We must develop our renewable energy resources for health reasons, economic reasons, and environmental reasons.
Health reasons: The American Lung Association estimates that there are 26,000 deaths and 1.5 million cases of acute bronchitis and aggravated asthma caused by small particulates, much of it emitted from coal-fired power plants and from coal ash disposal. They estimate the economic benefits of reduced exposure to particulates alone could reach as much as $281 billion annually. Recently, fine particles have been implicated as a cause of Alzheimer’s and Parkinson’s disease and new research has revealed a troubling link between mental illness and air pollution that seems to particularly effect children.
Economic reasons: Besides reducing health care costs, a switch to renewable energy will help keep our future electric rates low. Wind and solar are falling in cost and are now competitive with energy from coal-fired power plants. Recently AEP/PSO in Oklahoma purchased 800 MW of wind energy saying the cost was now less than building new coal fired plants, and that the purchase will save an estimated $53 million in the first year and even more thereafter. Kansas currently has 27,000 jobs in the clean energy sector. Of those jobs 75% are in wind energy, and are growing at a rate of 2.3% per year. By the end of 2019, 36% of Westar’s retail electricity will come from the wind.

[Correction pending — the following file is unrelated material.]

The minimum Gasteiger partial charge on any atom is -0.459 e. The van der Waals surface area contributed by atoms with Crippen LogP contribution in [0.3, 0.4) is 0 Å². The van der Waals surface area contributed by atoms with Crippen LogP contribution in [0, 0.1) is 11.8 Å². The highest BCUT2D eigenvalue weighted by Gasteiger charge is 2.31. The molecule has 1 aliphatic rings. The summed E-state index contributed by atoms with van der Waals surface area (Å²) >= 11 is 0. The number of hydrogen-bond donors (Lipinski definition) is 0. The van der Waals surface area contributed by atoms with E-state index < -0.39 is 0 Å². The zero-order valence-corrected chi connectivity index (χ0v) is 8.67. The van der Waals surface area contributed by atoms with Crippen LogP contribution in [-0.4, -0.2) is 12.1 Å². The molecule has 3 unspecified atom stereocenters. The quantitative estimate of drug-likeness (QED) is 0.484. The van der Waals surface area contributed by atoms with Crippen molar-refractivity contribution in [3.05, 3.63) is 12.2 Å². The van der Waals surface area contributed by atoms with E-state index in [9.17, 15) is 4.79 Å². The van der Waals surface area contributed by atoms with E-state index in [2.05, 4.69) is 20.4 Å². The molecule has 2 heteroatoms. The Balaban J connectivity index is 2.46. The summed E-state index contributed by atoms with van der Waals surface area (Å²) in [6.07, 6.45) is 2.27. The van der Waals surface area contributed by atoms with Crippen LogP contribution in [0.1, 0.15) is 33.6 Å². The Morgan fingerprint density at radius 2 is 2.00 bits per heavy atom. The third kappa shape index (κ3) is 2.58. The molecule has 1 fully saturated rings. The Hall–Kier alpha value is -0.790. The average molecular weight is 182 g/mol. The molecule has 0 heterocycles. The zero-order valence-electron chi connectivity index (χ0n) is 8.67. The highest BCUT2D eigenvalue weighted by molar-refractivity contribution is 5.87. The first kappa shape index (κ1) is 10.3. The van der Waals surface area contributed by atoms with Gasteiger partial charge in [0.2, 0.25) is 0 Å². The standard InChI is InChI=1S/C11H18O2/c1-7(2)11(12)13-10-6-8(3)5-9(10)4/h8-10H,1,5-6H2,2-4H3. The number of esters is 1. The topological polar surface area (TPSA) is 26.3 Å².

Environmental reasons: Coal is 65 to 95 % carbon. What about the rest? Burning coal releases mercury, chromium, lead, cadmium, arsenic, sulfur oxides, nitrogen oxides, carbon dioxide, particulates, and radioactive isotopes. Burning coal releases millions of tons of pollutants into the air and leaves several hundred million tons behind in the coal ash. Some pollutants stay in the air and others eventually find their way into the water, the food chain, and into us. For comparison, mercury is 100 times as toxic as cyanide, arsenic is 20 times as toxic, and chromium(VI) is 4 times as toxic. These three are also are carcinogenic and accumulate in tissue. Even exposure below the allowed levels increases the chance of cancer over time. The sulfur, nitrogen oxides, and carbon dioxide released by coal combustion harm plants, produce acid rain, and increase the greenhouse gas concentrations. Switching to renewable energy would greatly reduce these pollutants and help preserve the environment for future generations.
Summary: Investing in clean energy protects the environment, reduces death and disease from air pollution, and creates good, local jobs. Kansas must develop policies to encourage the development of renewable energy investments and energy conservation. Our energy needs will best be served by a mixture of traditional and alternate energy sources, and Kansas must be proactive in developing our renewable energy resources.